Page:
This week: On the origin of HorrorEdited by: Andy~2021 has to be better
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"What scares me is what scares you. We’re all afraid of the same things. That’s why horror is such a powerful genre. All you have to do is ask yourself what frightens you and you’ll know what frightens me."
Quote by John Carpenter
Hi WDC, welcome to this week's Horror/Scary Newsletter. I am your guest editor Andy~2021 has to be better .
In Western society the literary cultivation of fear for its own sake emerged in the 18th-century pre-Romantic era with the Gothic novel. The invention of the genre is attributed to Horace Walpole, whose Castle of Otranto (1765) may be said to have founded the horror story. Horace Walpole, 4th Earl of Orford, was the youngest son of Robert Walpole, the de facto first Prime Minister of Great Britain. Educated at Eton and at King’s College, Cambridge, he was a friend and admirer of the poetry of Thomas Gray.
He owned a villa in Twickenham, a town in south west London, called Strawberry Hill. He established a private press on the grounds, where he printed his own works and those of his friends Following a rather undistinguished political career, Horace published a novel called The Castle of Otranto, which shares a number of themes with Shakepseare's Hamlet (princes trying to keep their power, the bloodline of royalty, and princes being haunted by ghosts).
Walpole was apparently inspired by a nightmare he had while staying at the Gothic-esque Strawberry Hill. He took imagery from the nightmare and combined it with his knowledge of medieval history to come up with the novel. Many of Walpole’s plot devices and character types became typical of Gothic literature: hidden identities, secret passageways, supernatural forces, and virginal damsels in distress. Castle of Otranto inspired a number of writers to follow the genre including Matthew Gregory Lewis, Ann Radcliffe, Mary Shelley, and even Jane Austen (in her satirical take on the Gothic genre, Northanger Abbey).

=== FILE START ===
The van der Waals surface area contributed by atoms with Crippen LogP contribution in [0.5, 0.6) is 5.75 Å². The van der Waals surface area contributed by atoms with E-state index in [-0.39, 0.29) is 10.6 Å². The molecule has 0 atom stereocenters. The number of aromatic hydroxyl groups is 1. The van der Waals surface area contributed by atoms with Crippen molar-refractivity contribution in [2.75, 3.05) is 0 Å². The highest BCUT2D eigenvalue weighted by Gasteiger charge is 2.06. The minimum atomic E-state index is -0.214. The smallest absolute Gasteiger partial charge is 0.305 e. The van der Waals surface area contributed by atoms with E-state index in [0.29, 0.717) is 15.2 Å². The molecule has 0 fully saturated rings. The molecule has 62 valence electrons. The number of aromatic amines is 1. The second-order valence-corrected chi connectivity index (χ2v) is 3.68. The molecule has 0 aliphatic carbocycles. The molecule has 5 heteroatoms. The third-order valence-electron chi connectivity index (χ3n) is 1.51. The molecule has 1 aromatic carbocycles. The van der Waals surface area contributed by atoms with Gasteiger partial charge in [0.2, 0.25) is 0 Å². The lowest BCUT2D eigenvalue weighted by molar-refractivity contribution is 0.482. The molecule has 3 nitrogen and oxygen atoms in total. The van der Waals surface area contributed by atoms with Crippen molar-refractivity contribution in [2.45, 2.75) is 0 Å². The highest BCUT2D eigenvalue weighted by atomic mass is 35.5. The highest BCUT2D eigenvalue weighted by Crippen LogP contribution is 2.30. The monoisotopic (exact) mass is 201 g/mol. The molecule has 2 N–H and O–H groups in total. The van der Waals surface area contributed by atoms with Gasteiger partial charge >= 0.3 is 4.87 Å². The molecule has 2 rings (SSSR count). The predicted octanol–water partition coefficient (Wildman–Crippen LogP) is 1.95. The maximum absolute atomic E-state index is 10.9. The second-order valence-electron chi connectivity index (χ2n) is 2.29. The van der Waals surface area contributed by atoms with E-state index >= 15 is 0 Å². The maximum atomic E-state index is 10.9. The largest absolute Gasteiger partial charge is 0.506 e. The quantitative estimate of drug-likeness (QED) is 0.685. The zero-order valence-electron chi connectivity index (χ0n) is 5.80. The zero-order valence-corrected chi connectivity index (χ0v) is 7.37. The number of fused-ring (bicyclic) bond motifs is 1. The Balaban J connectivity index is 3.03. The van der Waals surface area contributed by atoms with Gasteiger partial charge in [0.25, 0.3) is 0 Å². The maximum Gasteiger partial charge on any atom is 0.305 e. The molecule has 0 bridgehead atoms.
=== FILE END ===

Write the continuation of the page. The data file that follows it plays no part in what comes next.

During the Romantic era, authors such as E.T.A. Hoffmann and Edgar Allan Poe raised the horror story to a level far above mere entertainment. They skillfully blended reason and madness, eerie atmosphere and everyday reality into their works. They invested their spectres, doppelgangers, and haunted houses with a psychological symbolism that gave their tales a haunting credibility.
The horror novel continue to evolve into the 19th Century and beyond with classics such as Dracula and Frankenstein, and authors such as H.P. Lovecraft, Mervyn Peake, Stephen King, and Dean Koontz leading the charge.
Although horror has somewhat moved away from its Gothic roots, as the genre evolved to include elements such as blood and gore, demons, ritual magic, and indeed anything that might produce the "shock value" many look for in the horror genre, I bring you back to Carpenter's quote at the head of this Newsletter: All you have to do is ask yourself what frightens you and you’ll know what frightens me.
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